We may actually agree here: whether we're simulated or not, our consciousness would be just as real.

0 Points      tony      21 Jul 2011      General Comment
If we were developed in a simulation using 80s parallax scrolling we would perceive that as normal. We wouldn't have a frame of reference to say 80s parallax is abnormal.

If our reality turns out to be holographic and have quantum wave function collapse on perception by an observer as speculated it seems we could be perceiving the limits of our simulation, assuming these are a means to create a less process intensive representation of a reality that doesn't have these features.

It is because these possible descriptions of reality are so convenient to simulation but unexpected about reality that I would consider them suggestive of simulated reality.

If so discovering the nature of the simulation isn't invalidating the simulation such that it is ending or being shut down yet.

0 Points      Benja      21 Jul 2011      General Comment
"If we were developed in a simulation using 80s parallax scrolling we would perceive that as normal."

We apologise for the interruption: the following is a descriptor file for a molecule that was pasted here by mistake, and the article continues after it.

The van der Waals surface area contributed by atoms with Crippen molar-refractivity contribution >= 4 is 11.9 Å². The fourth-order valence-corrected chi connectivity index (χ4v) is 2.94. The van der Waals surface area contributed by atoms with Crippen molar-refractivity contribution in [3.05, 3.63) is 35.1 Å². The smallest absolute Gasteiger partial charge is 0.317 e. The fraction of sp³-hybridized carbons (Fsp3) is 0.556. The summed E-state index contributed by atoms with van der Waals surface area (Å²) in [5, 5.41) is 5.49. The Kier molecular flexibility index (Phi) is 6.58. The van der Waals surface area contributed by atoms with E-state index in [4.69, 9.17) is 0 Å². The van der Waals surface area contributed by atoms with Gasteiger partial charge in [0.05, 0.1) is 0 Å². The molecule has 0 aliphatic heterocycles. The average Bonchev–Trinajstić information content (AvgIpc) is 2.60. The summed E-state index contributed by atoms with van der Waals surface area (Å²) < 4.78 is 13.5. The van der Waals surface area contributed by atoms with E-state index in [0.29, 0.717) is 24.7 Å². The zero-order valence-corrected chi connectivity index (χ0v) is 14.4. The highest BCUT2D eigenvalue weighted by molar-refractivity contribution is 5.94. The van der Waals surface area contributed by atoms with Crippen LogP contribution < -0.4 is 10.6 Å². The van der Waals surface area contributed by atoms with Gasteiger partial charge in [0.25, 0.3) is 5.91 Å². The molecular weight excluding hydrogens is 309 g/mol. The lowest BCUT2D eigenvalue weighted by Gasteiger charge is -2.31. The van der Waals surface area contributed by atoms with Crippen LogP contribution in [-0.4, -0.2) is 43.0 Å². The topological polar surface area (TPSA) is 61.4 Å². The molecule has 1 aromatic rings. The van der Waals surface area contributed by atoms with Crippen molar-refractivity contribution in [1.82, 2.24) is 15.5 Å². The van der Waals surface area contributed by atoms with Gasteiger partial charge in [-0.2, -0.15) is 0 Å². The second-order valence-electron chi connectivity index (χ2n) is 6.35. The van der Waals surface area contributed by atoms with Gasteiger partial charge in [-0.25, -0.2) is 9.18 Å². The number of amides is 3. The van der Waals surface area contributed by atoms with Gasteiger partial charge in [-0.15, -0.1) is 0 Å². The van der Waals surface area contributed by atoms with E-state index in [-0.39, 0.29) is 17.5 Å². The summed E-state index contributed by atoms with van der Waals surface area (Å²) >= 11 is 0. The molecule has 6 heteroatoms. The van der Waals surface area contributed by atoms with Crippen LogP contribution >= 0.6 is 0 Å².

You seem to be implying that it's somehow self-evident that it's logically impossible for an intelligent observer in a simulation to detect abnormalities in the construction of its universe. Such a claim is trivially refuted by considering the scenario of a brain emulation.

"We wouldn't have a frame of reference to say 80s parallax is abnormal."
The frame of reference we've got is logic, and it applies across universes.

0 Points      Jim      08 Aug 2011      General Comment
Are we Simulations? Indeed

I year ago i found the molecule DMT that explained everything
We are all indeed programs.The current reality as i knew changed . I no longer knew the people i worked with for 23 years. Third Eye was totally open and consciousness was shared , very scary level up , lots of references to hell from other staff.
I was advised by senior mgmt that this all was a program and there was nothing i could do about it and to keep doing what i was doing.
Freewill was the key back to the reality i knew, but this took me some 2 weeks to work this out

I know this sounds bizarre and someones farked up drug experience but believe me it changed my life forever
If you want the answer, hunt down the molecule and make up your own damm mind :-)
All the best for the future

0 Points      Benja      13 Apr 2011      General Comment
Anyone know what's the argument against a combinatorial explosion?

0 Points      BT      11 Mar 2012      General Comment
Who said we are being simulated in realtime? It is possible that we are computed on very slow speed. One million "real" years can pass for every "our" second. We cannot say whether it is case.

(Also, if laws of our universe are deterministic, combinatorial explosion will be impossible as the next step is unambiguously inferred from previous step )